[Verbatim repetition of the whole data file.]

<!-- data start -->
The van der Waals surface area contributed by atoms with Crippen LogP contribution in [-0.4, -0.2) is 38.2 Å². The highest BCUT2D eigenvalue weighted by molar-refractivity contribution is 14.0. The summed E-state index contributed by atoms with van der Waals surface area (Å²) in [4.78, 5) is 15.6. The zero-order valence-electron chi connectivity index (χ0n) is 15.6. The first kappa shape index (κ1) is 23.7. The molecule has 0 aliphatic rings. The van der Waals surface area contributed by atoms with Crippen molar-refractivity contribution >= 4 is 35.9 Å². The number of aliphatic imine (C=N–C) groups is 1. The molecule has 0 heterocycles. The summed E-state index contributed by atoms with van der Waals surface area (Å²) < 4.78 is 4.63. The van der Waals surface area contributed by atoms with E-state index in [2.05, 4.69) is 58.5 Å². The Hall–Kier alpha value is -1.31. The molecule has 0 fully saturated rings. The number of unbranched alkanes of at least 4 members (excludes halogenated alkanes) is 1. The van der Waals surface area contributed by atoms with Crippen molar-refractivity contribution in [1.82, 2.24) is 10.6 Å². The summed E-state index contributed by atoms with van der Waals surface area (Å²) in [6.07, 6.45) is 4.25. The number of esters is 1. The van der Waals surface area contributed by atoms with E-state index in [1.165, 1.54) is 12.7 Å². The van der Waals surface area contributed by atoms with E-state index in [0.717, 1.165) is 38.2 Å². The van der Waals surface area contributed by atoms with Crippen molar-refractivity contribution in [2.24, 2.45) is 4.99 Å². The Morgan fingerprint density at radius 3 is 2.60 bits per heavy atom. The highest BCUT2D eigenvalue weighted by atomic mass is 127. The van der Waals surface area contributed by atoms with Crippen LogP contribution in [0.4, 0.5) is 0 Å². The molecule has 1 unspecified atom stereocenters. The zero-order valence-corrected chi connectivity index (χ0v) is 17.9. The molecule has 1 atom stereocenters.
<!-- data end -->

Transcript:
The van der Waals surface area contributed by atoms with Crippen LogP contribution in [-0.4, -0.2) is 38.2 Å². The highest BCUT2D eigenvalue weighted by molar-refractivity contribution is 14.0. The summed E-state index contributed by atoms with van der Waals surface area (Å²) in [4.78, 5) is 15.6. The zero-order valence-electron chi connectivity index (χ0n) is 15.6. The first kappa shape index (κ1) is 23.7. The molecule has 0 aliphatic rings. The van der Waals surface area contributed by atoms with Crippen molar-refractivity contribution >= 4 is 35.9 Å². The number of aliphatic imine (C=N–C) groups is 1. The molecule has 0 heterocycles. The summed E-state index contributed by atoms with van der Waals surface area (Å²) < 4.78 is 4.63. The van der Waals surface area contributed by atoms with E-state index in [2.05, 4.69) is 58.5 Å². The Hall–Kier alpha value is -1.31. The molecule has 0 fully saturated rings. The number of unbranched alkanes of at least 4 members (excludes halogenated alkanes) is 1. The van der Waals surface area contributed by atoms with Crippen molar-refractivity contribution in [1.82, 2.24) is 10.6 Å². The summed E-state index contributed by atoms with van der Waals surface area (Å²) in [6.07, 6.45) is 4.25. The number of esters is 1. The van der Waals surface area contributed by atoms with E-state index in [1.165, 1.54) is 12.7 Å². The van der Waals surface area contributed by atoms with E-state index in [0.717, 1.165) is 38.2 Å². The van der Waals surface area contributed by atoms with Crippen molar-refractivity contribution in [2.24, 2.45) is 4.99 Å². The Morgan fingerprint density at radius 3 is 2.60 bits per heavy atom. The highest BCUT2D eigenvalue weighted by atomic mass is 127. The van der Waals surface area contributed by atoms with Crippen LogP contribution in [0.4, 0.5) is 0 Å². The molecule has 1 unspecified atom stereocenters. The zero-order valence-corrected chi connectivity index (χ0v) is 17.9. The molecule has 1 atom stereocenters.